that the markets are trading 13, 14 times earnings, and half of companies have disappointed this earnings season. so there's a lot of questions, carl icahn, the comments we got from him yesterday, also not insignificant for what you see there. i just want to show you in the meantime, and even the eocd says the recovery is lagging and uneven. i want to show you two things working in europe, the first in the airline sector, which as airlines move into the middle ground, they're finding that profitable. this is one of the biggest low-cost carriers, easyjet, increasingly attracting flexible tickets, and the stock has doubled. they reported today, and they're up there. and the same way you've seen british airways' parent aig, its stock, too, has doubled over the course of the year. but the big new, the real one i want to bring home to you today, is cash for clunkers. remember cash for clunkers here? they're on their fourth cash for clunkers program in spain, and it's really beginning to show up
in the figures. there was a 34% surge in sales of automotives in spain last month, and that's actually boosted now. the whole euro area for two months running has had higher automotive registration, still have a very, very low base. we want to show you some of the brands succeeding. you may not know that spain is the second-largest car producer in europe. as a result, mainly of the siat brand, within the vw group, volkswagen, and gm is doing well, with the chevrolet. there are the five top brands in europe in terms of market share, volume rather than anything else. guys, back to you. >> spain, interesting. >> yes. who knew? >> i had no idea. >> that's why they have clash for clunkers. $1,300 to trade your car in, to try and generate jobs locally. >> yes. but it was a lemon to some extent here in the u.s. i'm not sure that's the best way to spend spain's money. but it's working for the auto industry.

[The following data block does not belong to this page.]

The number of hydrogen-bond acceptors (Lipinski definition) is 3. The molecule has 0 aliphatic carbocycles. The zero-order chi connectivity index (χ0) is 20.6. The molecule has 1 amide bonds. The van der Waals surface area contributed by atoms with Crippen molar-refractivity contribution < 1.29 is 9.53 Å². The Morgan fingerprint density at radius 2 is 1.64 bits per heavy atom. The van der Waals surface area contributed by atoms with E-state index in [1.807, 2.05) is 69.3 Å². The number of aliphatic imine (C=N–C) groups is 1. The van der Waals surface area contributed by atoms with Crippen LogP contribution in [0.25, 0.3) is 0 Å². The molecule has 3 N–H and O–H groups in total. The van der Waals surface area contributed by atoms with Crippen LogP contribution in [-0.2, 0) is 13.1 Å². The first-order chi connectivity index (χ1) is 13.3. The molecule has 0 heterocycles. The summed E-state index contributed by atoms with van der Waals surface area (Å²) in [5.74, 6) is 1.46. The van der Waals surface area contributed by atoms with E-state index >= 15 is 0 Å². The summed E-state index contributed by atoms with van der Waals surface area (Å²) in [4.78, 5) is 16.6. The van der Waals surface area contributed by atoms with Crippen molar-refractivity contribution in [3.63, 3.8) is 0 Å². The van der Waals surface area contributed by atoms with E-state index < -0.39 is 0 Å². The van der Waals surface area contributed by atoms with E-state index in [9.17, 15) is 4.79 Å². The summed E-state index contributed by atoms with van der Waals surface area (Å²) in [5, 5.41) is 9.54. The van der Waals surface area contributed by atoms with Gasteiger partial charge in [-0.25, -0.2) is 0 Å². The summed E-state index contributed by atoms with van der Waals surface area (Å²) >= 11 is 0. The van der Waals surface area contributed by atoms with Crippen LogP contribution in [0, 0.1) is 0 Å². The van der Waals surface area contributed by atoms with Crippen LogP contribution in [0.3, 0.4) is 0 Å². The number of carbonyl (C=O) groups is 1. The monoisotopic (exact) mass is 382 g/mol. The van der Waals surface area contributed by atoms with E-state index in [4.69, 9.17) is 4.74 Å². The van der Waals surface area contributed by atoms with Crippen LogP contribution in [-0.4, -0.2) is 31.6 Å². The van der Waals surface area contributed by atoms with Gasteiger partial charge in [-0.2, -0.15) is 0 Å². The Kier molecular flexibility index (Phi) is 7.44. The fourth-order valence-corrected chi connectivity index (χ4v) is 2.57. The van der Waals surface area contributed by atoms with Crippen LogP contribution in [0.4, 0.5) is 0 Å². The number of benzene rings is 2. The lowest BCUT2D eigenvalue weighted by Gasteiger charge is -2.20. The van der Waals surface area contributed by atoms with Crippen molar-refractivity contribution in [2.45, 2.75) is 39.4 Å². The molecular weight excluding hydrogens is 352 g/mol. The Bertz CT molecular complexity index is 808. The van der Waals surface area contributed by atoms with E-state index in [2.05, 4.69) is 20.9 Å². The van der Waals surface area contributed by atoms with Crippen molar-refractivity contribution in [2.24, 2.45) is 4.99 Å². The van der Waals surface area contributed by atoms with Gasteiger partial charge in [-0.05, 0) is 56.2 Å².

>> yeah, it's their money. actually, that's not strictly true. >> exactly. let's get to bob pisani to see what's moving, in another moderate range. >> housing-related stuff, thanks to home depot's great numbers overall doing terrific. looking at the housing-related stocks. home depot at a historic high. volka materials, lowe's reporting tomorrow. home depot had an outstanding report. let me give you the highlights. same-store sales up 7%. way above expectations. recovery in big-ticket spending so customer transactions were up. the average ticket was up 3%, a nice move up. the renovations business is going terrifically overall. same-store sales for lowe's and for home depot have historically tracked home prices. so that's good news, people are investing in their homes and raised their 2013 outlook. here's what you should be worried about with the stock at an historic high? what could go wrong?